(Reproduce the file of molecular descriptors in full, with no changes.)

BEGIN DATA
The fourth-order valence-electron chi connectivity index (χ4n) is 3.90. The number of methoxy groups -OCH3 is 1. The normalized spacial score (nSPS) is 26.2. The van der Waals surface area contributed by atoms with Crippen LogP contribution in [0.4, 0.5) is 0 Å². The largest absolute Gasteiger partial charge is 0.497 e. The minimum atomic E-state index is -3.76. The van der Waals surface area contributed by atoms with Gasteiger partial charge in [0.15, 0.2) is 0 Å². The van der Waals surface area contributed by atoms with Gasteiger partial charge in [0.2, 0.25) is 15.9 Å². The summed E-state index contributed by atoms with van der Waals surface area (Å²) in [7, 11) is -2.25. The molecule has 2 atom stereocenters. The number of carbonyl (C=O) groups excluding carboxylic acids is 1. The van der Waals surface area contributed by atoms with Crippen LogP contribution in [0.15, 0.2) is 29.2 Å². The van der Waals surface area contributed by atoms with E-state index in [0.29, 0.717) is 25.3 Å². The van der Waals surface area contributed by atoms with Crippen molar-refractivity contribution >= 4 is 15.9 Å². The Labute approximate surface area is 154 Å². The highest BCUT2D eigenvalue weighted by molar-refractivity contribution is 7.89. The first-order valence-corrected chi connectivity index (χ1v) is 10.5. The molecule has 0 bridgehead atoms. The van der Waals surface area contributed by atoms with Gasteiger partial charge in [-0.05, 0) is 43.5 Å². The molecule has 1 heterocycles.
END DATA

The fourth-order valence-electron chi connectivity index (χ4n) is 3.90. The number of methoxy groups -OCH3 is 1. The normalized spacial score (nSPS) is 26.2. The van der Waals surface area contributed by atoms with Crippen LogP contribution in [0.4, 0.5) is 0 Å². The largest absolute Gasteiger partial charge is 0.497 e. The minimum atomic E-state index is -3.76. The van der Waals surface area contributed by atoms with Gasteiger partial charge in [0.15, 0.2) is 0 Å². The van der Waals surface area contributed by atoms with Gasteiger partial charge in [0.2, 0.25) is 15.9 Å². The summed E-state index contributed by atoms with van der Waals surface area (Å²) in [7, 11) is -2.25. The molecule has 2 atom stereocenters. The number of carbonyl (C=O) groups excluding carboxylic acids is 1. The van der Waals surface area contributed by atoms with Crippen LogP contribution in [0.15, 0.2) is 29.2 Å². The van der Waals surface area contributed by atoms with E-state index in [0.29, 0.717) is 25.3 Å². The van der Waals surface area contributed by atoms with Crippen molar-refractivity contribution >= 4 is 15.9 Å². The Labute approximate surface area is 154 Å². The highest BCUT2D eigenvalue weighted by molar-refractivity contribution is 7.89. The first-order valence-corrected chi connectivity index (χ1v) is 10.5. The molecule has 0 bridgehead atoms. The van der Waals surface area contributed by atoms with Gasteiger partial charge in [-0.05, 0) is 43.5 Å². The molecule has 1 heterocycles.